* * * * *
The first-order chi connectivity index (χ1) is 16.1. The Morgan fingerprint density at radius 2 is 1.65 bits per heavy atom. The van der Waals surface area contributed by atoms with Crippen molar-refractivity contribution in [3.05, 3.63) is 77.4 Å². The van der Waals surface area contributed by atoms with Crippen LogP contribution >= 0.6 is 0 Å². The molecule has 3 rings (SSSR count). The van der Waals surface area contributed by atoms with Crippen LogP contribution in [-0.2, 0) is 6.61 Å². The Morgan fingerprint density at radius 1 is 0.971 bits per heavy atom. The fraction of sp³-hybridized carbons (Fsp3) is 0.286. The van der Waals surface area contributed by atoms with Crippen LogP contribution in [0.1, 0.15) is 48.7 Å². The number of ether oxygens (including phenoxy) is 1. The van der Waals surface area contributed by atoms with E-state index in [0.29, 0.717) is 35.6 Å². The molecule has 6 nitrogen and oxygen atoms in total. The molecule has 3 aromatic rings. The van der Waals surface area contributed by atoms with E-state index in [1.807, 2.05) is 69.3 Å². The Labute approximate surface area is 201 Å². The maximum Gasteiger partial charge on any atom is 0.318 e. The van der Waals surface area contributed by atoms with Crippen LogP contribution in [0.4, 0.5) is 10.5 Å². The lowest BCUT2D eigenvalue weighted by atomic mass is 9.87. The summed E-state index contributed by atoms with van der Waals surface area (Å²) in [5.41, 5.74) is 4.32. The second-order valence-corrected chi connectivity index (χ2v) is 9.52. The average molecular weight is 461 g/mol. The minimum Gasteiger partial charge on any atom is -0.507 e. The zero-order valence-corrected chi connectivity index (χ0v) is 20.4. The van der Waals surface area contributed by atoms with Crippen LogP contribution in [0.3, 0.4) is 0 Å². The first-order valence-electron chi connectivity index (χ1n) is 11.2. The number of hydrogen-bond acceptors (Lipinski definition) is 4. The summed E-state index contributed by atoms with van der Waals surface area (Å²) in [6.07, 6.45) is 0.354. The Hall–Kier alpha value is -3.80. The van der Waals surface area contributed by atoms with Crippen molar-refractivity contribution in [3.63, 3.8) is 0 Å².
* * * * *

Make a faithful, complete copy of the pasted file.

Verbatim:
The first-order chi connectivity index (χ1) is 16.1. The Morgan fingerprint density at radius 2 is 1.65 bits per heavy atom. The van der Waals surface area contributed by atoms with Crippen molar-refractivity contribution in [3.05, 3.63) is 77.4 Å². The van der Waals surface area contributed by atoms with Crippen LogP contribution >= 0.6 is 0 Å². The molecule has 3 rings (SSSR count). The van der Waals surface area contributed by atoms with Crippen LogP contribution in [-0.2, 0) is 6.61 Å². The Morgan fingerprint density at radius 1 is 0.971 bits per heavy atom. The fraction of sp³-hybridized carbons (Fsp3) is 0.286. The van der Waals surface area contributed by atoms with Crippen LogP contribution in [0.1, 0.15) is 48.7 Å². The number of ether oxygens (including phenoxy) is 1. The van der Waals surface area contributed by atoms with E-state index in [0.29, 0.717) is 35.6 Å². The molecule has 6 nitrogen and oxygen atoms in total. The molecule has 3 aromatic rings. The van der Waals surface area contributed by atoms with E-state index in [1.807, 2.05) is 69.3 Å². The Labute approximate surface area is 201 Å². The maximum Gasteiger partial charge on any atom is 0.318 e. The van der Waals surface area contributed by atoms with Crippen LogP contribution in [0.4, 0.5) is 10.5 Å². The lowest BCUT2D eigenvalue weighted by atomic mass is 9.87. The summed E-state index contributed by atoms with van der Waals surface area (Å²) in [5.41, 5.74) is 4.32. The second-order valence-corrected chi connectivity index (χ2v) is 9.52. The average molecular weight is 461 g/mol. The minimum Gasteiger partial charge on any atom is -0.507 e. The zero-order valence-corrected chi connectivity index (χ0v) is 20.4. The van der Waals surface area contributed by atoms with Crippen LogP contribution in [0.3, 0.4) is 0 Å². The first-order valence-electron chi connectivity index (χ1n) is 11.2. The number of hydrogen-bond acceptors (Lipinski definition) is 4. The summed E-state index contributed by atoms with van der Waals surface area (Å²) in [6.07, 6.45) is 0.354. The Hall–Kier alpha value is -3.80. The van der Waals surface area contributed by atoms with Crippen molar-refractivity contribution in [3.63, 3.8) is 0 Å².